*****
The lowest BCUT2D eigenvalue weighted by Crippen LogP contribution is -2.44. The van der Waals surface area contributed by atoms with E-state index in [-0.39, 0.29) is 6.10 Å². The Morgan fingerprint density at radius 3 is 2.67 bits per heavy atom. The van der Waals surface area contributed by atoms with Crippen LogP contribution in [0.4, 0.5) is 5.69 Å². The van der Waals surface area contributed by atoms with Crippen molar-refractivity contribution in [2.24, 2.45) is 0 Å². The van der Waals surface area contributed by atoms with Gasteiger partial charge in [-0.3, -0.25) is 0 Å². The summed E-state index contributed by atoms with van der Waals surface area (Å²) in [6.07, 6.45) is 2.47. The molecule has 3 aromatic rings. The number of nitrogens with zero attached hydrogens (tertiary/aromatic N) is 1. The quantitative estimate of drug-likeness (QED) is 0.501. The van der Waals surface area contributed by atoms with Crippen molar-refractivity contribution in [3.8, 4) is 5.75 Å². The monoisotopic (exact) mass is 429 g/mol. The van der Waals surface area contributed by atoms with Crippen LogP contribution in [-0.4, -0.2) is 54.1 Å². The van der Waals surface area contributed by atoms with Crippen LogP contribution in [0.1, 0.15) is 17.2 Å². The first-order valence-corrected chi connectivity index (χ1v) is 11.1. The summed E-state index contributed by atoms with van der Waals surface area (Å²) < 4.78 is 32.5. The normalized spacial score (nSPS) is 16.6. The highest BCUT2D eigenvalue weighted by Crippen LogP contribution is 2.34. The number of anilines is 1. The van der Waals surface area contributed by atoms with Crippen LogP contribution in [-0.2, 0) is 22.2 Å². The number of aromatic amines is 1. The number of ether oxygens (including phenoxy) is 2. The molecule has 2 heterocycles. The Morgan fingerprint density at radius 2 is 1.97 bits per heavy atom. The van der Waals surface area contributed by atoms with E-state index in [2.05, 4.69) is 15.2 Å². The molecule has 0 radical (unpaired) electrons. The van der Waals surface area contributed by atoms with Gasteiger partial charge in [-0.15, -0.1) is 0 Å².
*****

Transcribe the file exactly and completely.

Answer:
The lowest BCUT2D eigenvalue weighted by Crippen LogP contribution is -2.44. The van der Waals surface area contributed by atoms with E-state index in [-0.39, 0.29) is 6.10 Å². The Morgan fingerprint density at radius 3 is 2.67 bits per heavy atom. The van der Waals surface area contributed by atoms with Crippen LogP contribution in [0.4, 0.5) is 5.69 Å². The van der Waals surface area contributed by atoms with Crippen molar-refractivity contribution in [2.24, 2.45) is 0 Å². The van der Waals surface area contributed by atoms with Gasteiger partial charge in [-0.3, -0.25) is 0 Å². The summed E-state index contributed by atoms with van der Waals surface area (Å²) in [6.07, 6.45) is 2.47. The molecule has 3 aromatic rings. The number of nitrogens with zero attached hydrogens (tertiary/aromatic N) is 1. The quantitative estimate of drug-likeness (QED) is 0.501. The van der Waals surface area contributed by atoms with Crippen molar-refractivity contribution in [3.8, 4) is 5.75 Å². The monoisotopic (exact) mass is 429 g/mol. The van der Waals surface area contributed by atoms with Crippen LogP contribution in [-0.4, -0.2) is 54.1 Å². The van der Waals surface area contributed by atoms with Crippen LogP contribution in [0.1, 0.15) is 17.2 Å². The first-order valence-corrected chi connectivity index (χ1v) is 11.1. The summed E-state index contributed by atoms with van der Waals surface area (Å²) < 4.78 is 32.5. The normalized spacial score (nSPS) is 16.6. The highest BCUT2D eigenvalue weighted by Crippen LogP contribution is 2.34. The number of anilines is 1. The van der Waals surface area contributed by atoms with Crippen LogP contribution in [-0.2, 0) is 22.2 Å². The number of aromatic amines is 1. The number of ether oxygens (including phenoxy) is 2. The molecule has 2 heterocycles. The Morgan fingerprint density at radius 2 is 1.97 bits per heavy atom. The van der Waals surface area contributed by atoms with E-state index in [2.05, 4.69) is 15.2 Å². The molecule has 0 radical (unpaired) electrons. The van der Waals surface area contributed by atoms with Gasteiger partial charge in [-0.15, -0.1) is 0 Å².